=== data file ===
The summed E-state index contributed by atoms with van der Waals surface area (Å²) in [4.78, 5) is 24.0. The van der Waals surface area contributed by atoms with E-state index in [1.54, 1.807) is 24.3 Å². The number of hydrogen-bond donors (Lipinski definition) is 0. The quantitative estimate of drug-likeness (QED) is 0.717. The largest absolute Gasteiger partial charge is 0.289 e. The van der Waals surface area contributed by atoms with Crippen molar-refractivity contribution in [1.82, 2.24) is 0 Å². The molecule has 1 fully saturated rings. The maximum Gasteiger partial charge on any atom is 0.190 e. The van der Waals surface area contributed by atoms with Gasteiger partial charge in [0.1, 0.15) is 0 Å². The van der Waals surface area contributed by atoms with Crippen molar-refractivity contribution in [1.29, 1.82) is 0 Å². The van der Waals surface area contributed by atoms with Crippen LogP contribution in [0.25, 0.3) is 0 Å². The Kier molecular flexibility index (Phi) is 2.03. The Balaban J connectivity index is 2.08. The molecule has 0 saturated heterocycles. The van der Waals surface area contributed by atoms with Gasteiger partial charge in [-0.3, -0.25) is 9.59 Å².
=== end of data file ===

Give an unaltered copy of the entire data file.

The summed E-state index contributed by atoms with van der Waals surface area (Å²) in [4.78, 5) is 24.0. The van der Waals surface area contributed by atoms with E-state index in [1.54, 1.807) is 24.3 Å². The number of hydrogen-bond donors (Lipinski definition) is 0. The quantitative estimate of drug-likeness (QED) is 0.717. The largest absolute Gasteiger partial charge is 0.289 e. The van der Waals surface area contributed by atoms with Crippen molar-refractivity contribution in [1.82, 2.24) is 0 Å². The molecule has 1 fully saturated rings. The maximum Gasteiger partial charge on any atom is 0.190 e. The van der Waals surface area contributed by atoms with Gasteiger partial charge in [0.1, 0.15) is 0 Å². The van der Waals surface area contributed by atoms with Crippen molar-refractivity contribution in [1.29, 1.82) is 0 Å². The van der Waals surface area contributed by atoms with Crippen LogP contribution in [0.25, 0.3) is 0 Å². The Kier molecular flexibility index (Phi) is 2.03. The Balaban J connectivity index is 2.08. The molecule has 0 saturated heterocycles. The van der Waals surface area contributed by atoms with Gasteiger partial charge in [-0.3, -0.25) is 9.59 Å².